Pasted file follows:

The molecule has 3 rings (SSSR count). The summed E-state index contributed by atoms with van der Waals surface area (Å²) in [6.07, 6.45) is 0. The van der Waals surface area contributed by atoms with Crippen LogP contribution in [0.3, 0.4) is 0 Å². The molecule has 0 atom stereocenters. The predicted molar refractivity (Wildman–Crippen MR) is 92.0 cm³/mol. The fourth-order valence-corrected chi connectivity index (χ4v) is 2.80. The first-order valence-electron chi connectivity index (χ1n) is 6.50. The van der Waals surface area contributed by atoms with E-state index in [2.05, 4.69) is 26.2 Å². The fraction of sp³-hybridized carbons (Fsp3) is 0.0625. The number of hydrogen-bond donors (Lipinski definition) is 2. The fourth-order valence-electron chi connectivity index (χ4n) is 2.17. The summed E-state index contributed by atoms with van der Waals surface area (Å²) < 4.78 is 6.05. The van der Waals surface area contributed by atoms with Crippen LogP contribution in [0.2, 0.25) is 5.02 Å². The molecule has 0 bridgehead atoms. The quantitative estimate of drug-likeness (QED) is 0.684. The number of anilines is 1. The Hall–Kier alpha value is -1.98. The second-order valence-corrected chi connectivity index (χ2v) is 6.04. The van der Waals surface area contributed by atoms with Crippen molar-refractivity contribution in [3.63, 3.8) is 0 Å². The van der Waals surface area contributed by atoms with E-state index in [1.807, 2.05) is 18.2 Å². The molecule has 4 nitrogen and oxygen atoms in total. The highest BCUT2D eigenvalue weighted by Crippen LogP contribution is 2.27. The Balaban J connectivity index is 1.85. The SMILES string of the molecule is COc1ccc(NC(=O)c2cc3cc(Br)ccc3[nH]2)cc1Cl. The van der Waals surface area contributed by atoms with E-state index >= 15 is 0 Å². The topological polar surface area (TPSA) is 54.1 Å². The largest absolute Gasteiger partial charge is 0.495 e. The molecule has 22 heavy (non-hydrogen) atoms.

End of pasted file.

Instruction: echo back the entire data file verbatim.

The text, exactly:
The molecule has 3 rings (SSSR count). The summed E-state index contributed by atoms with van der Waals surface area (Å²) in [6.07, 6.45) is 0. The van der Waals surface area contributed by atoms with Crippen LogP contribution in [0.3, 0.4) is 0 Å². The molecule has 0 atom stereocenters. The predicted molar refractivity (Wildman–Crippen MR) is 92.0 cm³/mol. The fourth-order valence-corrected chi connectivity index (χ4v) is 2.80. The first-order valence-electron chi connectivity index (χ1n) is 6.50. The van der Waals surface area contributed by atoms with E-state index in [2.05, 4.69) is 26.2 Å². The fraction of sp³-hybridized carbons (Fsp3) is 0.0625. The number of hydrogen-bond donors (Lipinski definition) is 2. The fourth-order valence-electron chi connectivity index (χ4n) is 2.17. The summed E-state index contributed by atoms with van der Waals surface area (Å²) < 4.78 is 6.05. The van der Waals surface area contributed by atoms with Crippen LogP contribution in [0.2, 0.25) is 5.02 Å². The molecule has 0 bridgehead atoms. The quantitative estimate of drug-likeness (QED) is 0.684. The number of anilines is 1. The Hall–Kier alpha value is -1.98. The second-order valence-corrected chi connectivity index (χ2v) is 6.04. The van der Waals surface area contributed by atoms with Crippen molar-refractivity contribution in [3.63, 3.8) is 0 Å². The van der Waals surface area contributed by atoms with E-state index in [1.807, 2.05) is 18.2 Å². The molecule has 4 nitrogen and oxygen atoms in total. The highest BCUT2D eigenvalue weighted by Crippen LogP contribution is 2.27. The Balaban J connectivity index is 1.85. The SMILES string of the molecule is COc1ccc(NC(=O)c2cc3cc(Br)ccc3[nH]2)cc1Cl. The van der Waals surface area contributed by atoms with E-state index >= 15 is 0 Å². The topological polar surface area (TPSA) is 54.1 Å². The largest absolute Gasteiger partial charge is 0.495 e. The molecule has 22 heavy (non-hydrogen) atoms.